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By Reverend Father Charles E. Irvin | March 2001

Unity with diversity

As Americans entering a new century, we have a problem. Actually it’s an old one that has occupied the mind of philosophers over the centuries. It’s the problem of the one and the many. We bump into it when we struggle to maintain unity with diversity, commonality with individualism, community with pluralism.

What’s legal and constitutional seems to be the only binding force holding us together these days. Law does, we must remember, impose values on us all. It seems that we ultimately base our American community on what is simply the lowest common denominator of norms after everyone’s values have been privatized and reduced to mere personal opinions. Perhaps we are a litigious people because we are an amoral people.

The opposite reaction to all of this is attractive to many folks, namely to impose uniformity on everyone in the name of unity. Everyone must conform, and exactly conform, to a particular set of norms, rules and doctrines in order to “belong.” If you don’t, well, then you are an “outsider,” and “alien,” “un-American.” It’s our secular form of excommunication. Diversity is disloyalty. To belong is to be orthodox; to be heterodox is not to belong.

The ancient Romans faced the same problem, as have many other societies. They came up with a motto that exhorts us: In necessariis, unitas; in dubiis libertas; in omnibus caritas. “In necessary things, unity; in doubtful things, liberty; in all things, charity” sounds good until you begin to work it out in any particular social order. We all know that as Catholics we are trying to work it out in our own faith tradition. So are Protestants, Jews and others. It all gets further compounded when we enter into ecumenical discussions. The central problem always revolves around the distinction between what is necessary and what isn’t absolutely necessary; between what is absolute and what is relative. Charity isn’t a big problem. Truth is.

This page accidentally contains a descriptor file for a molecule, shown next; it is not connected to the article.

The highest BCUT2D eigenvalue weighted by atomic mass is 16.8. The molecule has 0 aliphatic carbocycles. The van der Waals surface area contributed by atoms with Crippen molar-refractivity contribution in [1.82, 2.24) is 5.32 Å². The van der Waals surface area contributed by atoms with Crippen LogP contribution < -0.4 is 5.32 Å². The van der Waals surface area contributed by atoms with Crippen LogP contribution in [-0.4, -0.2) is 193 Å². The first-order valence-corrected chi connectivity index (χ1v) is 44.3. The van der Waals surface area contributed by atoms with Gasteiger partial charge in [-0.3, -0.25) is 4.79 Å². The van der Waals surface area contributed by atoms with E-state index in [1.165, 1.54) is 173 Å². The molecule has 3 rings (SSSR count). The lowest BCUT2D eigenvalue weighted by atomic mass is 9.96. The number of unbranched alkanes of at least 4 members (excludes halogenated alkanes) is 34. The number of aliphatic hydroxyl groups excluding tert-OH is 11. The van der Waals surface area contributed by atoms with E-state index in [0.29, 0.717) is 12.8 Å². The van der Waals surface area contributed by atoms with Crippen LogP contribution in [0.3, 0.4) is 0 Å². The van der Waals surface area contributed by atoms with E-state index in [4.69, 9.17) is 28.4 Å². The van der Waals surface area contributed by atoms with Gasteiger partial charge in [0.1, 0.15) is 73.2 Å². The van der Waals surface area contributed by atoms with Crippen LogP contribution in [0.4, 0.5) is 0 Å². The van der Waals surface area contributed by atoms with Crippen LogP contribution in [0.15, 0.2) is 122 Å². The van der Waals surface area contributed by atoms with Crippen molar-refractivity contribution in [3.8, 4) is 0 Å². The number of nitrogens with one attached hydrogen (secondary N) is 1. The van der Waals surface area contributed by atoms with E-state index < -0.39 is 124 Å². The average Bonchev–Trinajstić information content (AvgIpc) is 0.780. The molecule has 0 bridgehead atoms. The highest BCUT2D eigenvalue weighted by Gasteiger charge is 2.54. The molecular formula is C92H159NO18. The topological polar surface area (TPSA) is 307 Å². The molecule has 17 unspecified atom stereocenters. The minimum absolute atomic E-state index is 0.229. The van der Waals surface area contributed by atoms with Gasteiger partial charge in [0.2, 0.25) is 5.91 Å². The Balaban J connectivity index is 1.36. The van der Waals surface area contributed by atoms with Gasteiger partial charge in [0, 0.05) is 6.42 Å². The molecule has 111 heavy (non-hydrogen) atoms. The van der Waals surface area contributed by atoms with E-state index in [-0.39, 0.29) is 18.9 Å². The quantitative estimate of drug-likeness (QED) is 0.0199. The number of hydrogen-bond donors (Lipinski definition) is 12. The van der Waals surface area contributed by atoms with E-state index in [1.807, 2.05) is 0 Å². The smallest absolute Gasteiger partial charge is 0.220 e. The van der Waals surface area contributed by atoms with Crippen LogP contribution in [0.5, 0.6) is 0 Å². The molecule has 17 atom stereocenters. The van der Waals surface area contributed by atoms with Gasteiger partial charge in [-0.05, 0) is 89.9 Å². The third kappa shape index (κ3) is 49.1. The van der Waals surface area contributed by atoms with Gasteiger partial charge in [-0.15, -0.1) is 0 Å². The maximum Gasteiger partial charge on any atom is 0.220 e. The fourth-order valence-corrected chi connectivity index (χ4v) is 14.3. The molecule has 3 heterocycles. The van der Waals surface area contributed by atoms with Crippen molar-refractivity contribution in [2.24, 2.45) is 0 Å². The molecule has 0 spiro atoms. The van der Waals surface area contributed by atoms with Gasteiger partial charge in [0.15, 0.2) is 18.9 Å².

The way to get around truth is to introduce doubt.

If you can follow doubt with confusion then you can write your own rules.

But, we must ask, “Was Jesus Christ’s sacrifice of His life absolutely essential for us, or was it not?” To put the question starkly, if God loves us all anyway, and if God is going to save everyone anyway, why did He send His only-begotten Son among us to suffer and die for our redemption? Did Christ matter – or is everyone’s way, truth and life just as good as anyone else’s?

A lot of people suffered martyrdom for our faith – a lot of people gave their lives over to spend themselves in caring for us, teaching us, and bringing us to Christ. It’s hard for me to say that they didn’t have to because “everyone’s going to heaven anyway and so your religion doesn’t matter!”

We think that faith matters. We are dedicated to sharing it, not simply keeping it to ourselves.